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The Fighting Fists Of Shanghai Joe (1974) Directed by: Mario Caiano

Darker than the other Asian and spaghetti Western mash up's such as Blood Money (aka The Stranger And The Gunfighter, starring Lo Lieh and Lee Van Cleef) but a whole lot of simple, violent fun, The Fighting Fists Of Shanghai Joe (aka The Dragon Strikes Back) stars Japanese actor Chen Lee (a given stage name) as Chinese immigrant Chin Hau coming to America to realize the dream of becoming a cowboy. Encountering racism and upright citizens in fact being human smugglers, Chin Hau fights a world of constant bloodshed with constant bloodshed...

Not a whole of complexities or comedic interludes are present. No, director Mario Caiano takes the simple template of a action packed, fighting-ride but goes to town with the violent aspect of it,. Very audience pleasing therefore, Chen Lee comes off as a sufficient fighter while the whole package has room for harsh racist remarks, bloody shootings, Klaus Kinski scalping people alive and Chin Hau himself picking the eye balls and hearts out of those who deserve it.

The Fighting Fool (1980) Directed by: Patrick Yuen

Unless you were a filmmaker like Lau Kar-Leung, Shaw Brothers never really countered the increasing popularity of the kung-fu comedy made independently at Seasonal and starring Jackie Chan. There's desperation in The Fighting Fool as well and no breakthrough in any performer in sight but having said that, some fun and complex action makes the trek worthwhile. Meng (Meng Yuen-Man) and Zhu Tou Bing (Chun Wong) team up to find the former's master and to retrieve a retractable pole weapon before the evil bastards at Eagle Mansion do. Featuring your basic plot with forced comedy but the product does move quite fast, an actual pee testing scene as ordered by the Indian played by Jamie Luk is very funny (especially the pay off) and you got to snicker at the fact that our character's names are translated as Stupid and Pig Head. Hsu Hsia's action along the way is usually fast and fluent and a benefit for the production. Especially for those who won't respond to the comedy. Co-written by Wong Jing.

Fight To Survive (1989) Directed by: Wai Chi-Ho

Brutal violence highlights this otherwise ordinary triad actioner. Alex Man plays a suspended cop that takes on the triad way, rising through the ranks much to the dismay of characters such as those played by Shing Fui On and Phillip Ko. Despite all kinds of familiar elements and clichés popping up to say hi, there lies a charm in efforts such as this and the era it's from. The filmmakers certainly doesn't set out to develop characters to any great extent and just as the martial arts movies of the 70s took inspiration from successful concepts, the triad genre also made sure to feature those elements, with freshness rarely attempted. Fight To Survive goes about its business quick, giving us the triad brutality and brawls in a gritty manner and that's about all you can expect. Kind of hard to be disappointed therefore. Carrie Ng, Eddy Ko and O Chun-Hung co-stars.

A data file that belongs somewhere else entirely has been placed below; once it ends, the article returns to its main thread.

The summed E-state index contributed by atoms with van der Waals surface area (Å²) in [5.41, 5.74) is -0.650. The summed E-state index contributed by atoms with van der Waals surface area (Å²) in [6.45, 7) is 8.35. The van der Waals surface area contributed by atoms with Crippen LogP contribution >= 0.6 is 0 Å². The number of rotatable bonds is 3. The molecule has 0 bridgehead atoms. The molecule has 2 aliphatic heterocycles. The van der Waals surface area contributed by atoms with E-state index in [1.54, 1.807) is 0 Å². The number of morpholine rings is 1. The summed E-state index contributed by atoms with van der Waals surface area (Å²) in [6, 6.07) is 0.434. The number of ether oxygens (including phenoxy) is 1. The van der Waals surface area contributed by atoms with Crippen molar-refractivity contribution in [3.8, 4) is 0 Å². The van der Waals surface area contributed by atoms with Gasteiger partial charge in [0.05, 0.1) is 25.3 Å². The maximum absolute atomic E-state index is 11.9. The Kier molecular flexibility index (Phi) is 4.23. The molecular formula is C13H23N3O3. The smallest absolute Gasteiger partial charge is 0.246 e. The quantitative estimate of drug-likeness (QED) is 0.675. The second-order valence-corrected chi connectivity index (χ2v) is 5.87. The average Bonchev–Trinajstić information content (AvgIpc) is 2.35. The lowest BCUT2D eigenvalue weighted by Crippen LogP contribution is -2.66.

Filthy Guy (1978) Directed by: King Weng

Not the strongest Sammo Hung vehicle of the time, he plays a farmer with a diseased ridden head who aspiring emperor (Carter Wong) wants out of the way so that HE can earn that honor instead. Initially fairly strong comedically, the movie takes a hard nose dive into comedy that further clouds story comprehension (Dean Shek is the main reason for annoyance here). Sammo is at hand to make the physicality and action solid however but such scenes aren't reference examples in a career with tons of them. Also with Yueh Hua.

Final Justice (1988) Directed by: Parkman Wong

Self-reliant cop Cheung (Danny Lee) causes problems with his superior (Ricky Yi) when catching small time hoodlum Boy (Stephen Chow) who is the key to catching a vicious gang of robbers (led by a quiet Shing Fui-On and a psychotic Tommy Wong). As Boy is about to be charged as part of the gang and Cheung has to bust him out of prison and use the next 24 hours to crack the case...

Quite basic and clichéd, Parkman Wong keeps the pace up in his directing debut though. The buddy formula with Lee and Chow works very well despite expected beats of initially being enemies to being pals and coupled with select violent shootouts from action director Yuen Wah, Final Justice provides a fair balance. One of its themes is the difference between the street cops, anyone behind a desk, the hassle of paperwork and while not a fairly portrayed balance (Ricky Yi's character gets few chances to state his point clearly), it's an intelligent backbone of the film. Stephen Chow was nominated at the Hong Kong Film Awards for his performance. Also with William Ho (despite this being his pre-Category III days, he still manages to end up in a sex scene), Victor Hon and Ken Lo.

Buy the DVD at:
Yesasia.com

Final Run (1989) Directed by: Phillip Ko

Phillip Ko's absolute best film as director (it could stand proudly alongside Killer's Romance though), this very simple tale of revenge gets big, vast and epic because of the quite unbelievable roster of talent gathered up for one movie. In no particular order, Miu Kiu-Wai, Simon Yam, Phillip Ko himself, Francis Ng, Yukari Oshima, Ridley Tsui, Dick Wei, Ha Chi-Jan, Ha Ping, Shum Wai, Luk Chuen, Leung Kar-Yan, Mark Houghton and in the lead, Cheung Kwok-Keung which is the lesser name compared to some other bankable ones in the cast. Essentially it starts when Cheung's customs inspector gets unwillingly drawn into the narcotics business of childhood friend played by Miu Kiu-Wai. With a rash badass by his side in the form of Phillip Ko, Cheung's family is wiped out and the flick re-locates to Thailand where control of drugs and the Golden Triangle is high priority for many. Connected to and getting in the way are the likes of Dick Wei and Yukari Oshima. Aside from the likes of Francis Ng, Phillip Ko gives many of his players time to shine with either the usage of fists, legs or guns and the assault is quite wonderfully entertaining. A freight train of a movie with often very well-done action (in particular Dick Wei and Yukari Oshima taking on a bunch of henchmen) and the guerilla camp finale fires on all cylinders, not only for martial arts fans. It's not art but very well performed within its parameters.